Meet The Man Who Saved Four Roses Bourbon
In the world of whiskey, former Four Roses Master Distiller Jim Rutledge is a legend. He helped save the Four Roses Distillery from closing, brought their bourbon back to the U.S. after 50 years of export-only, and made their products among the more sought-after in the business.
It’s no surprise that he’s accomplished so much for the brand — he’s worked in almost every sector of the distilling industry. After starting in research and development at Seagram’s in November 1966, he was promoted or transferred many roles of through plant operations, bottling and warehouse management.
Eleven years later, he was transferred to Seagram’s corporate headquarters in New York. There, he worked as chief industrial engineer and was promoted the to planning and scheduling department. “Based on estimates, I did all the calculations of the amount of grain required, whether it be corn or rye or malted barley, the number of each type of barrel required,” he says. “On bourbon or any of the whiskies, I was working out 5-10 years, depending on the age of the whiskey.”
Despite the prestige of working at headquarters, Rutledge just wanted to get back to working in a distillery. In 1994, Rutledge got his chance, and went back to work at the Four Roses Distillery.
Four Roses Fluxes with the Industry
In many ways, the trajectory that Four Roses followed was very similar to what the industry as a whole experienced. Although their yellow label bourbon was the top selling bourbon in the U.S. in the 30s and 40s, Seagram’s pulled it off the shelves in the late 1950s. “In those days, the top shelf was dominated by blended whiskey, and that was primarily, in my opinion, due to the influence of Seagram’s,” he says.
The bourbon was replaced on shelves by a Four Roses blended whiskey. “It had nothing to do with us,” Rutledge says. “It wasn’t made in Kentucky, but it looked like a bourbon and it had a bad reputation.” And despite his repeated request for Seagram’s to replace the blended whiskey with their bourbon, he was told time and again, “Jim, you’re one person, and your opinion doesn’t make too much difference. Seagram’s is not willing to spend the millions of dollars it would take to rectify the mistake that our predecessors made 40 years plus ago.”
Through the 60s and 70s, the whiskey market was declining steadily. As a result, companies were setting aside less and less product every year. But in 1988, something shifted in Japan. “All of the sudden, the demand for bourbon shot through the roof,” says Rutledge. “It kind of caught the [companies] that were in Japan with our pants down.”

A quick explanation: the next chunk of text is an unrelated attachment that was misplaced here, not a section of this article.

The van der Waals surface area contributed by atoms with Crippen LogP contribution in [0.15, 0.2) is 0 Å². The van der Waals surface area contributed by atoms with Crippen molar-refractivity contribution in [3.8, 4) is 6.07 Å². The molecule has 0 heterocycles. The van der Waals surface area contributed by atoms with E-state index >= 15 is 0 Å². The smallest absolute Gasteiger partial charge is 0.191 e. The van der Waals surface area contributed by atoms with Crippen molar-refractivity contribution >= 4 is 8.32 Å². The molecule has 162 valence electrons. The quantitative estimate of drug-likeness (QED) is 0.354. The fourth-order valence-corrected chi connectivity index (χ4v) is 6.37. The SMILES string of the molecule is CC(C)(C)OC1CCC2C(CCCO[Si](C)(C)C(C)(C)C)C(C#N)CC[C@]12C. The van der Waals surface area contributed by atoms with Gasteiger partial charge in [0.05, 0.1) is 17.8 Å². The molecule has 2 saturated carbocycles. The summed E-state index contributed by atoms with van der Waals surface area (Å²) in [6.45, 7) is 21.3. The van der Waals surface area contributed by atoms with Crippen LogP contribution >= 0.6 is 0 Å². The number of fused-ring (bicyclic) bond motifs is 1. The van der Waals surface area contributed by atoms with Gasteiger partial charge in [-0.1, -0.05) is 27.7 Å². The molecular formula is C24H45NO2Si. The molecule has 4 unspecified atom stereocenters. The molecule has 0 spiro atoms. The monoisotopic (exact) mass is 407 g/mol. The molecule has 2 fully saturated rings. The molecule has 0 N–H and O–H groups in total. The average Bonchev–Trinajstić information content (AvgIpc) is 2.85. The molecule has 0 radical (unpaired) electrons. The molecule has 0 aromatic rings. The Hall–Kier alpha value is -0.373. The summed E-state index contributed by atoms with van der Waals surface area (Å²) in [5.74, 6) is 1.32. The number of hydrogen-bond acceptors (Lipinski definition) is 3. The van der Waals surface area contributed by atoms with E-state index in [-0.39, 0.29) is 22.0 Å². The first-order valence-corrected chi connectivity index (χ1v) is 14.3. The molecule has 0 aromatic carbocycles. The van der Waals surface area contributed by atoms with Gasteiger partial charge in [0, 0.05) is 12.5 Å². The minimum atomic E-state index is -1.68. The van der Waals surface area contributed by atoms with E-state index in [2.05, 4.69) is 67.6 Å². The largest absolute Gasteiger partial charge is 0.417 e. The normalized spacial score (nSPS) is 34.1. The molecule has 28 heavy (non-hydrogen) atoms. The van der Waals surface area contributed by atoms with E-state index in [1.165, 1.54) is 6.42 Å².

Bit by bit, the negative trends started to slow worldwide. By the 1990s, they were leveling out, and by the early 2000s, the whiskey industry was starting to see growth. Within the industry, computerization was beginning to affect quality. “The biggest difference is that we’re more consistently good,” he says. “Back in the 50s, 60s, we made some good bourbons, but we weren’t as consistent as we are today.”
As the demand for whiskey started to level out, Seagram’s went out of business. Kirin, the company that distributed Four Roses in Japan, bought the distillery and sent an envoy.
“I had the chance to ask a question, and I explained the blended whiskey with out name on the bottle and asked if they would take that off the market and bring our bourbon back over. Their immediate response was yes. I only found out about 3 years ago that they weren’t going to say no to anything I’d asked. I should’ve asked for more money,” he says with a laugh.
Rutledge credits the rise of social media for much of the bourbon boom. “They write about them on social media and blogs. There wasn’t that interest back in those early years. We had a job, and we did a job.”
After reintroducing the yellow label, he started a single barrel program that was followed a few years later by the limited edition small batch. The 2012 and 2013 releases were recognized as Whiskey Advocate’s American Whiskey of the Year, and the bottles began to fly off the shelves. This year, Rutledge was surprised to talk to people waiting in line who’d driven 500 miles to be there at 5 a.m. “It’s just unbelievable what people will do now to get some of the hottest brands.”
Earlier this year, Rutledge announced his retirement from Four Roses. Though he’d thought about retiring a few times in the past, he’d never felt the time was right. He’s not planning on slowing down. He’s already agreed to serve as the master distiller emeritus at Four Roses, but he doesn’t know how long that will last. “I hope to continue in some capacities and pick and choose when and where,” he says.
Now, with Four Roses stable and successful, it’s time. “We were here to stay, and all we can do is grow,” he says.